India is among the top three countries when it comes to the incidence of diabetes. According to a study by The Lancet magazine published earlier this year, nearly 65 million people in India have been diagnosed with the condition; many health experrts believe that this number may be greater, as thousands of people may not be aware that they have diabetes; the International Diabetes Federation says one-third of adults with diabetes havent been diagnosed.
There has been an alarming rise in the incidence of diabetes over the past several years. Rapid unplanned urbanization, which leads to unhealthy diets and lack of sufficient physical activity, especially among our young adults are perceived as major contributors to the incidence of diabetes. Many health experts have called India the diabetes capital of the world.
Government recognises this burden and has taken action with the launch of the National Programme for the Control of Cancer, Diabetes, Cardiovascular Diseases and Stroke (NPCDCS). The primary objective has been to target the greatest risk factors contributing to diabetes — unhealthy diets, physical inactivity, and air pollution. The government is also committed to improving screening, prevention, and treatment.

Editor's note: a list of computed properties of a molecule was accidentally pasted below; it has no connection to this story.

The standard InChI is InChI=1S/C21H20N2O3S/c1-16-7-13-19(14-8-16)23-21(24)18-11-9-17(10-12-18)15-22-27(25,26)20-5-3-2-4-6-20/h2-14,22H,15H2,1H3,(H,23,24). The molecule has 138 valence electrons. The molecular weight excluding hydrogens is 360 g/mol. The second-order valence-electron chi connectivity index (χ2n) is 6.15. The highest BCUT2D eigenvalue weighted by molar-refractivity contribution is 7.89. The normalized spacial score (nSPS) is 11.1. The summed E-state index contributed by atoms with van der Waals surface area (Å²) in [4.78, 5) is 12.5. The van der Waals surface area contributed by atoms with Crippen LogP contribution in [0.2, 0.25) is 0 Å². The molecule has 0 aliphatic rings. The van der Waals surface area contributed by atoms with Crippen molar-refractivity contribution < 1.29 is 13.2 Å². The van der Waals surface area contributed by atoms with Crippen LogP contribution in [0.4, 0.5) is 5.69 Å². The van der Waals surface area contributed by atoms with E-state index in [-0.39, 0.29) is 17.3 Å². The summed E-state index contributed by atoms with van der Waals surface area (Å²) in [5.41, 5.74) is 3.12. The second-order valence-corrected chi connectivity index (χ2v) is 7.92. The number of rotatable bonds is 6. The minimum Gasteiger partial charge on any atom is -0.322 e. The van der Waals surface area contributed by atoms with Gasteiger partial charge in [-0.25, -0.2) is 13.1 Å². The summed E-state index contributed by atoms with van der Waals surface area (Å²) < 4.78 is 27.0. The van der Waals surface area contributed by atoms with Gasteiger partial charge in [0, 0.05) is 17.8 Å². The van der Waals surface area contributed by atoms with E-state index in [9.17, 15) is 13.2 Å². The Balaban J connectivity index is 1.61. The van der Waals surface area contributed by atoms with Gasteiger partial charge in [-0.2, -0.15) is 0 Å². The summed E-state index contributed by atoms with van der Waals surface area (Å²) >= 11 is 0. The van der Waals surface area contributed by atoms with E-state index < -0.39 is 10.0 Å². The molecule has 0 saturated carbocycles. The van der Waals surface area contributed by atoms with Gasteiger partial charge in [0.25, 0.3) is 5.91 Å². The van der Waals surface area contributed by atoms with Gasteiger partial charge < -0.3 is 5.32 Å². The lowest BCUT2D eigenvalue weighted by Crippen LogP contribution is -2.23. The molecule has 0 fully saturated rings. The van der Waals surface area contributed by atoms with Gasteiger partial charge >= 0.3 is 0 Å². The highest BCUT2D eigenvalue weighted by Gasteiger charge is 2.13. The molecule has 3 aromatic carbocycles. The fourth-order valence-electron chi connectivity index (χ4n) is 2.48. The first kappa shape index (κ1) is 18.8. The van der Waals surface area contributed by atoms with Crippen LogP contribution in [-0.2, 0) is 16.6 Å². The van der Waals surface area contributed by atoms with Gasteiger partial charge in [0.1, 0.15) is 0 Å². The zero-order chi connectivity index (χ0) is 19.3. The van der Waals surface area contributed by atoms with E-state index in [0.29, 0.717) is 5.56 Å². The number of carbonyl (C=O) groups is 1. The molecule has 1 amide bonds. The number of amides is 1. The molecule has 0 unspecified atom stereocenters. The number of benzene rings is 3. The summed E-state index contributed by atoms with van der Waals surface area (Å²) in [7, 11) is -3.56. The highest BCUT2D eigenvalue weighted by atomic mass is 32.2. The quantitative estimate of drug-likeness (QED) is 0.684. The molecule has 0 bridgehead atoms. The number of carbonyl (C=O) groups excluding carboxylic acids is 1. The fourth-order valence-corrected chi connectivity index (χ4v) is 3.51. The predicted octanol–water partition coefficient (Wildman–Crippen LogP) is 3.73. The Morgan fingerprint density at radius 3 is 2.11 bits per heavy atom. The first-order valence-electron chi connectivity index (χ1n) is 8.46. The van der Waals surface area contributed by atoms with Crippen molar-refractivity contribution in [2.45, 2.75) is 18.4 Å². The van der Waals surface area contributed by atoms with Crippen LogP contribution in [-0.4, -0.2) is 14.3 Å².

It will need strong efforts by many groups working in unison – physicians, policy makers, health experts and government – to make a significant dent in reducing mortality from diabetes. We all need to act immediately to increase awareness, build institutional capacity and create treatment options together. In addressing diabetes, unity in strength will have the greatest impact.
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